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Backtesting European Stress Tests

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  • Thomas Philippon
  • Pierre Pessarossi
  • Boubacar Camara

Abstract

We provide a first evaluation of the quality of banking stress tests in the European Union. We use stress tests scenarios and banks’ estimated losses to recover bank level exposures to macroeconomic factors. Once macro outcomes are realized, we predict banks’ losses and compare them to actual losses. We find that stress tests are informative and unbiased on average. Model-based losses are good predictors of realized losses and of banks’ equity returns around announcements of macroeconomic news. When we perform our tests for the Union as a whole, we do not detect biases in the construction of the scenarios, or in the estimated losses across banks of different sizes and ownership structures. There is, however, some evidence that exposures are underestimated in countries with ex-ante weaker banking systems. Our results have implications for the modeling of credit losses, quality controls of supervision, and the political economy of financial regulation.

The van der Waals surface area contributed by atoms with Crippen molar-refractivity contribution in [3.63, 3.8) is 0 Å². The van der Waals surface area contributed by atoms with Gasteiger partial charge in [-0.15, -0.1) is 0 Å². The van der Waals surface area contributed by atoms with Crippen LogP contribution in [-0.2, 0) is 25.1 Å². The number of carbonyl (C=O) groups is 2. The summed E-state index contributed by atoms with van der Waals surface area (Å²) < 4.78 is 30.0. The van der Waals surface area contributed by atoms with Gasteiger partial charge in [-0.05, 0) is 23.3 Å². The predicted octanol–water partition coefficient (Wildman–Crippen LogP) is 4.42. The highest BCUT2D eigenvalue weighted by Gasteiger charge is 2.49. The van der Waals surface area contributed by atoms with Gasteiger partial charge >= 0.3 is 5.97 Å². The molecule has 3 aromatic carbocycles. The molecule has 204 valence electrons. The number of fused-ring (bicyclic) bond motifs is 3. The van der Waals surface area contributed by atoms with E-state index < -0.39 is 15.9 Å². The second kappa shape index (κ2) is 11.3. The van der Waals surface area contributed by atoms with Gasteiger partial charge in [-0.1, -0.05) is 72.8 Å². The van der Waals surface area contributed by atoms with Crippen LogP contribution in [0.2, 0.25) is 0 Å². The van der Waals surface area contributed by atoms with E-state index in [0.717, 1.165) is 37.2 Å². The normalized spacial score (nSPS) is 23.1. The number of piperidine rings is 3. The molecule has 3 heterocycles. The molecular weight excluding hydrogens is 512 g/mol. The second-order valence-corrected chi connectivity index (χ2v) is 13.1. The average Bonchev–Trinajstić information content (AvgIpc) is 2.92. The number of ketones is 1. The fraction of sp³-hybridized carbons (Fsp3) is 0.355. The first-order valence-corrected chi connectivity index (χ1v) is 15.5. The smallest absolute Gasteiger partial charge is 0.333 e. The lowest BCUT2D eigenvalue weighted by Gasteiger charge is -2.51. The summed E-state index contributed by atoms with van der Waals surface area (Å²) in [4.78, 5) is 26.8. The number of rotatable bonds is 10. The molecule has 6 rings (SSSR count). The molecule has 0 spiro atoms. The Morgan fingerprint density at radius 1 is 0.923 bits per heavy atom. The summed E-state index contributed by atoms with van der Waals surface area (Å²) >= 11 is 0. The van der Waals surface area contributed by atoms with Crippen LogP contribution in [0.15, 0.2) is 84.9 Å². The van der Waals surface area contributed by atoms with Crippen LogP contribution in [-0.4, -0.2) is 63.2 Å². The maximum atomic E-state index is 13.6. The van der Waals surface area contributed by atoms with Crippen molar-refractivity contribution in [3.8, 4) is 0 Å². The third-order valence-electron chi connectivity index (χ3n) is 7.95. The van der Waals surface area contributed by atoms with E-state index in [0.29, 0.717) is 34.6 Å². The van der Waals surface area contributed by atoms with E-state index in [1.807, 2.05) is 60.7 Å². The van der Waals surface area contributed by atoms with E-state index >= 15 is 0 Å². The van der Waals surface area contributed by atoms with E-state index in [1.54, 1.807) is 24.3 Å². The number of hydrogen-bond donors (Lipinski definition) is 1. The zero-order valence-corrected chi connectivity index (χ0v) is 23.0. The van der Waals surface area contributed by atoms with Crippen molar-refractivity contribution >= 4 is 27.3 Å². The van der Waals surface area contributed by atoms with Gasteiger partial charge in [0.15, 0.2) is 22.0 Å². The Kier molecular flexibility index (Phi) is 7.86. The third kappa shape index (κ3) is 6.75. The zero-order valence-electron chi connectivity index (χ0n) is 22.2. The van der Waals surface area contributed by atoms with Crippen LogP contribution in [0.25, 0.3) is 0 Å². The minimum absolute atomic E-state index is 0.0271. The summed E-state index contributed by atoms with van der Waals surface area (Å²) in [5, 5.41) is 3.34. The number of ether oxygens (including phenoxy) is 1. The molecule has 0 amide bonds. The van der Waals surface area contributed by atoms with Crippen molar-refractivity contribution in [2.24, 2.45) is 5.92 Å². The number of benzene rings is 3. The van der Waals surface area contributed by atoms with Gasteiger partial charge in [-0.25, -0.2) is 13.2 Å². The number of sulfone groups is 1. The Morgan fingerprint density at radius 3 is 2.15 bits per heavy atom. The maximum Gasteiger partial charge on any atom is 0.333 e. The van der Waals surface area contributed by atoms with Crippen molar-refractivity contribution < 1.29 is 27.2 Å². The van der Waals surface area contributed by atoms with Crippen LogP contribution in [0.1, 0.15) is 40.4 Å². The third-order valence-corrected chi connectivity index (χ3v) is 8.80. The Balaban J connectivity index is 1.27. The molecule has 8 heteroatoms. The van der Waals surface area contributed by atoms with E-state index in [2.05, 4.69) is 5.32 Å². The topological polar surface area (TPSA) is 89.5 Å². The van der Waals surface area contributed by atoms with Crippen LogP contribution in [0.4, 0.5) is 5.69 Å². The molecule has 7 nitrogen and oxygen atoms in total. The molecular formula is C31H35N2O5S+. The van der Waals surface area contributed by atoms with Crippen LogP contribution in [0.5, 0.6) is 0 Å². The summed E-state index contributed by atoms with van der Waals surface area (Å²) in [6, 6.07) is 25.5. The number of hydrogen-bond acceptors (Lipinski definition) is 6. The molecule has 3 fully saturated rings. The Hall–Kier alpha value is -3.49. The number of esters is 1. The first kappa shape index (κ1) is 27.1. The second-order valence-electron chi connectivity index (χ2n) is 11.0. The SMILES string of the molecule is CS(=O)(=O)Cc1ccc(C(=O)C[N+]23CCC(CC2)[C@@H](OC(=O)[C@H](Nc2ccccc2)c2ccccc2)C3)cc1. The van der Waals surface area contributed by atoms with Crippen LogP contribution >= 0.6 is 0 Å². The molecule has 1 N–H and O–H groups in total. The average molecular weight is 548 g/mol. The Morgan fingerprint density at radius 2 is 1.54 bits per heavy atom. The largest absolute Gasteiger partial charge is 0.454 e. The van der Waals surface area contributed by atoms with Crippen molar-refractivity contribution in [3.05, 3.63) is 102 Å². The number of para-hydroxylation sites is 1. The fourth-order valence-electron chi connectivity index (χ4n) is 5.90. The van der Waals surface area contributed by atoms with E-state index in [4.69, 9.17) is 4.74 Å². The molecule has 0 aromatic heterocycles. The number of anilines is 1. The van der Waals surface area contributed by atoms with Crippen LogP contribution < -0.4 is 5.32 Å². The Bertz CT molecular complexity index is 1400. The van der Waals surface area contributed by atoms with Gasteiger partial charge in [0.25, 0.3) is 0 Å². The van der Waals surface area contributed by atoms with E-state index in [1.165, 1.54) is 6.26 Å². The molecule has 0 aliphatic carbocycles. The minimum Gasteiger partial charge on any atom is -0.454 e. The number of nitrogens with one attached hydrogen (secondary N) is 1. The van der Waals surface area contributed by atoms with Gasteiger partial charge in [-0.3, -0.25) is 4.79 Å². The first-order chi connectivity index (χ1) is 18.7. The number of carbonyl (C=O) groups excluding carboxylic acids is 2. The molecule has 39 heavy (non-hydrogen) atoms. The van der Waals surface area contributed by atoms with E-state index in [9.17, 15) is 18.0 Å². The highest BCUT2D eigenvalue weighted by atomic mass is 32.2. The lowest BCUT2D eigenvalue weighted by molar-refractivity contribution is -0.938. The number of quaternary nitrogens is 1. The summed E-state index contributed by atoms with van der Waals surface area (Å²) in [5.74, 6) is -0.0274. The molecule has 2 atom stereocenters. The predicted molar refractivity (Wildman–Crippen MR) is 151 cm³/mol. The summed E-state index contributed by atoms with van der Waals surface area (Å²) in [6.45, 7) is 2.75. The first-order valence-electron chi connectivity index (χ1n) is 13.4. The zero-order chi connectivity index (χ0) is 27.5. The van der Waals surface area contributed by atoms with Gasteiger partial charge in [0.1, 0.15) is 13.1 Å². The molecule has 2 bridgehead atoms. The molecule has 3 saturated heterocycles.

Suggested Citation

  • Thomas Philippon & Pierre Pessarossi & Boubacar Camara, 2017. "Backtesting European Stress Tests," NBER Working Papers 23083, National Bureau of Economic Research, Inc.
  • Handle: RePEc:nbr:nberwo:23083
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    Cited by:

    1. Aurélien Violon & Dominique Durant & Oana Toader, 2017. "The Impact of the Identification of GSIBs on their Business Model," Débats économiques et financiers 33, Banque de France.
    2. F. Borel-Mathurin & S. Loisel & J. Segers, 2017. "Reevaluation of the capital charge in insurance after a large shock: empirical and theoretical views," Débats économiques et financiers 32, Banque de France.
    3. Robert McKeown, 2017. "How vulnerable is the Canadian banking system to fire-sales?," Working Papers 1381, Queen's University, Department of Economics.
    4. J. Hombert & V. Lyonnet, 2017. "Intergenerational Risk Sharing in Life Insurance: Evidence from France," Débats économiques et financiers 30, Banque de France.

    More about this item

    JEL classification:

    • G01 - Financial Economics - - General - - - Financial Crises
    • G18 - Financial Economics - - General Financial Markets - - - Government Policy and Regulation
    • G2 - Financial Economics - - Financial Institutions and Services
    • G21 - Financial Economics - - Financial Institutions and Services - - - Banks; Other Depository Institutions; Micro Finance Institutions; Mortgages
    • G28 - Financial Economics - - Financial Institutions and Services - - - Government Policy and Regulation
    • G32 - Financial Economics - - Corporate Finance and Governance - - - Financing Policy; Financial Risk and Risk Management; Capital and Ownership Structure; Value of Firms; Goodwill

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